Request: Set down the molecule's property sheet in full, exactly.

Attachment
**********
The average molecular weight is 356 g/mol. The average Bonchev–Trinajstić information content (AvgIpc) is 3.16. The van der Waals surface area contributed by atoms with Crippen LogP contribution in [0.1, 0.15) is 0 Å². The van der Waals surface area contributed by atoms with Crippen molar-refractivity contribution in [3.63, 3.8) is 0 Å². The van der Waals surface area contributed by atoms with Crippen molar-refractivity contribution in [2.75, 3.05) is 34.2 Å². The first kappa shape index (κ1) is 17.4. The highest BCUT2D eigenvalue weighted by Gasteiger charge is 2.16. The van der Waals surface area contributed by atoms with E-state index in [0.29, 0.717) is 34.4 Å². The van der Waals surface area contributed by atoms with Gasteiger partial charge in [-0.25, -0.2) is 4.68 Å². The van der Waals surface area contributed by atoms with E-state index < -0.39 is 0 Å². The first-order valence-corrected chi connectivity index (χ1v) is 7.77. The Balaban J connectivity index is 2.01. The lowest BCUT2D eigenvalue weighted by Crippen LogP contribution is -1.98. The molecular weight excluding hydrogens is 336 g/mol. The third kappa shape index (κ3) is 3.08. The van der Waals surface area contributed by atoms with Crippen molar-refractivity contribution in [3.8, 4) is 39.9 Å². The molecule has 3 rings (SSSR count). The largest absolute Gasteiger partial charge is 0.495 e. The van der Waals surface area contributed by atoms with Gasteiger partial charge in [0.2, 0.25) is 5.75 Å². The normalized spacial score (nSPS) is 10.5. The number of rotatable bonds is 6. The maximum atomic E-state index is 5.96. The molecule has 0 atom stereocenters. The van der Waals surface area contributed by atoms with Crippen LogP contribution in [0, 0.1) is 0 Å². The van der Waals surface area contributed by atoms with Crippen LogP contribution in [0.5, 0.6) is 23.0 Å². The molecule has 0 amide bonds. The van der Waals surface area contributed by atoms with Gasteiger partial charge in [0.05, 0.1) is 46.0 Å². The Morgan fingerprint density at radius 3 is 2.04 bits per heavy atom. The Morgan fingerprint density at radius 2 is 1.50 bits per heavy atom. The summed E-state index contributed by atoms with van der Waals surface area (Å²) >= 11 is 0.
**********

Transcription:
The average molecular weight is 356 g/mol. The average Bonchev–Trinajstić information content (AvgIpc) is 3.16. The van der Waals surface area contributed by atoms with Crippen LogP contribution in [0.1, 0.15) is 0 Å². The van der Waals surface area contributed by atoms with Crippen molar-refractivity contribution in [3.63, 3.8) is 0 Å². The van der Waals surface area contributed by atoms with Crippen molar-refractivity contribution in [2.75, 3.05) is 34.2 Å². The first kappa shape index (κ1) is 17.4. The highest BCUT2D eigenvalue weighted by Gasteiger charge is 2.16. The van der Waals surface area contributed by atoms with E-state index in [0.29, 0.717) is 34.4 Å². The van der Waals surface area contributed by atoms with Gasteiger partial charge in [-0.25, -0.2) is 4.68 Å². The van der Waals surface area contributed by atoms with E-state index < -0.39 is 0 Å². The first-order valence-corrected chi connectivity index (χ1v) is 7.77. The Balaban J connectivity index is 2.01. The lowest BCUT2D eigenvalue weighted by Crippen LogP contribution is -1.98. The molecular weight excluding hydrogens is 336 g/mol. The third kappa shape index (κ3) is 3.08. The van der Waals surface area contributed by atoms with Crippen molar-refractivity contribution in [3.8, 4) is 39.9 Å². The molecule has 3 rings (SSSR count). The largest absolute Gasteiger partial charge is 0.495 e. The van der Waals surface area contributed by atoms with Gasteiger partial charge in [0.2, 0.25) is 5.75 Å². The normalized spacial score (nSPS) is 10.5. The number of rotatable bonds is 6. The maximum atomic E-state index is 5.96. The molecule has 0 atom stereocenters. The van der Waals surface area contributed by atoms with Crippen LogP contribution in [0, 0.1) is 0 Å². The van der Waals surface area contributed by atoms with Crippen LogP contribution in [0.5, 0.6) is 23.0 Å². The molecule has 0 amide bonds. The van der Waals surface area contributed by atoms with Gasteiger partial charge in [0.05, 0.1) is 46.0 Å². The Morgan fingerprint density at radius 3 is 2.04 bits per heavy atom. The Morgan fingerprint density at radius 2 is 1.50 bits per heavy atom. The summed E-state index contributed by atoms with van der Waals surface area (Å²) >= 11 is 0.